Front end microcomputer 50, in the presently disclosed embodiment, is mounted for convenience in a cabinet housing one of the local microcomputer units 30, which as mentioned above, are located on the plant floor along with the associated group of N/C machines 15. From this location, front end microcomputer 50 communicates with the central data processing unit 18 over twisted pair leads connected to the transmit and receive channels 516 and 517 at the serial data ports of I/O device 511. Similarly, serial I/O device 515 is linked to maintenance printer 17 over twisted pair leads connected to the transmit and receive channels 520 and 521 at the terminal ports of device 515. Thus, even though front end computer 50 is mounted at a location far removed from the control room where data processing unit 18 is disposed, and far removed from the maintenance crib where printer 17 is located, data communication with these components is facilitated by the use of serial data transfer carried over easily strung twisted pair conductors.
As briefly described above, serial data paths 100 link the front end microcomputer 50 with each of the local microcomputers #1-6 (FIG. 2). For this purpose, each of serial I/O devices 518 form the interface between corresponding transmission paths 100 and the front end microcomputer 50. Thus, I/O device 518 for microcomputer #1 has its transmit and receive serial data ports connected over twisted pair conductors (forming one of serial data paths 100) to the corresponding receive and transmit channels of serial I/O device 311 of local microcomputer #1 of the first local unit 30 (FIG. 5). The remaining serial I/O devices 518 are similarly connected over twisted pair conductors to the receive and transmit channels of the I/O device, corresponding to device 311, for each of the other microcomputers #2-6.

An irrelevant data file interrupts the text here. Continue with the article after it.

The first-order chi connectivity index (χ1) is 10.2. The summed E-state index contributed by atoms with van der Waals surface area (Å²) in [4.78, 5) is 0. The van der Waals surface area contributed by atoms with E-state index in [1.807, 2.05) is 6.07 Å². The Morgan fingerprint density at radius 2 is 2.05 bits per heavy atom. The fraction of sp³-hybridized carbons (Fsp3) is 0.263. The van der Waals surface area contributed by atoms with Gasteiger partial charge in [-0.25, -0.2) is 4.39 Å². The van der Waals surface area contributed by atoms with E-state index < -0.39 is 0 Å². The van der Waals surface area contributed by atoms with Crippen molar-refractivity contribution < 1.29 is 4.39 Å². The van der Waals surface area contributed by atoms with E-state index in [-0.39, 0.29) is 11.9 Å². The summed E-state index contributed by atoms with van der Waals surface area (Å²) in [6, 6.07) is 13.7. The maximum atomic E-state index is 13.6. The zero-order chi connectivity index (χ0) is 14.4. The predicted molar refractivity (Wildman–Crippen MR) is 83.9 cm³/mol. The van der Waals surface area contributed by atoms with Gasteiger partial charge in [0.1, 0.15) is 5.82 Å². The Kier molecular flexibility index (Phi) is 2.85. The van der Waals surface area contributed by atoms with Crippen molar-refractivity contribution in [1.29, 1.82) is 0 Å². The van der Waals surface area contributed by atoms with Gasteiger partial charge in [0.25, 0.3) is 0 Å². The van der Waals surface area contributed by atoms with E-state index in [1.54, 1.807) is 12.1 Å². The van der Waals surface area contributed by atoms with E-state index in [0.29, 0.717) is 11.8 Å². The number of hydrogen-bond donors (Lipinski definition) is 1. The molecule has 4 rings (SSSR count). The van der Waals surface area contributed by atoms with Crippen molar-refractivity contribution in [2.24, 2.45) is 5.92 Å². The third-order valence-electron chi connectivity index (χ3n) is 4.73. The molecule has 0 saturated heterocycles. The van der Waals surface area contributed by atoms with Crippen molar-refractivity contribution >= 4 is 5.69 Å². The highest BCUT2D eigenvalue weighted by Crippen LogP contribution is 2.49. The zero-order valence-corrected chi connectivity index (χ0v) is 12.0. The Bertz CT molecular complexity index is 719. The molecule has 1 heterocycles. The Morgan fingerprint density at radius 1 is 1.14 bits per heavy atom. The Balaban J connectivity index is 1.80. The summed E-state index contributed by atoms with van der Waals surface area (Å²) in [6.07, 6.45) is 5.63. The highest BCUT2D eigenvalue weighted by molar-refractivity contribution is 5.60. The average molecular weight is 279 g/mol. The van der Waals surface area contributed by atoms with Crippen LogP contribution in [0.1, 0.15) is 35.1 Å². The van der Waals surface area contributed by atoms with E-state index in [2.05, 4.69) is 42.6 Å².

Serial I/O devices 511, 515, and 518 may be provided by the abovedescribed Intel LSI chip 8251. RAM device 512 may be provided by an Intel LSI chip 8155, in which case the parallel I/O capability of the Intel 8155 is not used. EPROM and parallel I/O device 513 may be provided by an Intel LSI chip 8755.
As more fully characterized in the program flow chart described below in connection with FIGS. 8A and 8B, processor 18 functions at the highest level of the computer network to perform the following:
(1) receive CALL and STATUS data from the front end microcomputer and permanently store such data on a floppy disc, available for subsequent recall;
(2) receive via the front end microcomputer 50 requests, entered on the keyboard terminal of any one of the local microcomputer units 30 (located on the plant floor) for reports on the performance of any one or more of the N/C machines, gather the necessary data for completing the report, format the report and transmit it through the front end microcomputer 50 to the CRT of the local unit 30 that initiated the request;